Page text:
drawing a bird he began with the point of interest, 
which, let us say, was the eye. The brilliant black 


eye of a crow fixed upon a piece of meat attracted his 
attention ; lie remembered it, and the first few strokes 
he portrayed upon his stretched silk would be the eye 
of the bird. The neck, the legs, the body — every- 
thing radiated and sprang from that bright eye, just 
as it would in the animal itself. Whistler was quiet 
after this last description — quite quiet, and very 
thoughtful. He forgot his anger against me for going 
to Japan, forgot everything, save his intense interest 
and desire to hear more of the Japanese painter who 
also was a master. The feeble followers he dismissed. 
Treating me as a friend and pupil once more, Whistler 
took me by the arm, and Ave walked home together to 
the " Vale." We sat up talking until the small hours 
of the morning ; or rather I talked, for once, and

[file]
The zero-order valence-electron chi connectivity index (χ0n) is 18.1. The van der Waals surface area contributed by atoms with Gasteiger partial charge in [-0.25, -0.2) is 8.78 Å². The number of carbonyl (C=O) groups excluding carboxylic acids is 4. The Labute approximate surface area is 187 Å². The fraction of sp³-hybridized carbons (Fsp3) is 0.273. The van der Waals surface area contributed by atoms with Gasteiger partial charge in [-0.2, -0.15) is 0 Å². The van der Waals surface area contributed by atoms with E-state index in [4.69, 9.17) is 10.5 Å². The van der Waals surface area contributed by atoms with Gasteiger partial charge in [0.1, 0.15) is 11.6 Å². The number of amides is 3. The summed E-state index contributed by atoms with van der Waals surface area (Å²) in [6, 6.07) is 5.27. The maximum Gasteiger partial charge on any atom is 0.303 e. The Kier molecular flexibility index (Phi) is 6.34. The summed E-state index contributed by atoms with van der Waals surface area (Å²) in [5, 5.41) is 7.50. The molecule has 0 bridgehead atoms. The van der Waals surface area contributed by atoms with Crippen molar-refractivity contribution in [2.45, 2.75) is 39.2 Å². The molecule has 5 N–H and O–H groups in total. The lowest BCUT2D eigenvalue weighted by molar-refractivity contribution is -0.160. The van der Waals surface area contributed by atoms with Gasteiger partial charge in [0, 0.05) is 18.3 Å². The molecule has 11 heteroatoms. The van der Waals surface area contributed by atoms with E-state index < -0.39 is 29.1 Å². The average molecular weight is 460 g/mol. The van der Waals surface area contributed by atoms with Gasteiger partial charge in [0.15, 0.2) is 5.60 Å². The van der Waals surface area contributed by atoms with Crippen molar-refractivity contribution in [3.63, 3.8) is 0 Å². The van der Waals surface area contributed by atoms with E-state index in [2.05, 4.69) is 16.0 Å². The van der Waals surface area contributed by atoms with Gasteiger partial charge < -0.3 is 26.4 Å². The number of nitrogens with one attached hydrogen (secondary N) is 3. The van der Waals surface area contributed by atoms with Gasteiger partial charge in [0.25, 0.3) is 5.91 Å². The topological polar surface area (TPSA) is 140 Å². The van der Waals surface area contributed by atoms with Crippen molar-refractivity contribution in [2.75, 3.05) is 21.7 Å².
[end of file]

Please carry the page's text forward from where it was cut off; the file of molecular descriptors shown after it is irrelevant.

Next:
Whistler sat drinking in every word. I described 
Kyosai's methods in detail, even to the mixing of 
his pigment and the preparing of his silk panels, for 
Whistler in some ways was a faddist and revelled in 
detail. When he was bidding me good-by on the 
doorstep, Whistler's last words were, "These Japanese 
are marvellous people, and this man Kyosai must be 
a very great painter ; but, — do you know ? — his 
methods and mine are absolutely similar!" 

Whistler's real quarrel with me came a little while 
afterwards. A day or two before my exhibition of 
Japanese pictures opened, he appeared in the gallery, 
looking very cross and carrying in his hand an open 



copy of The Pall Mall Gazette. I happened to be talk- 
ing to a friend, and did not notice his entrance ; but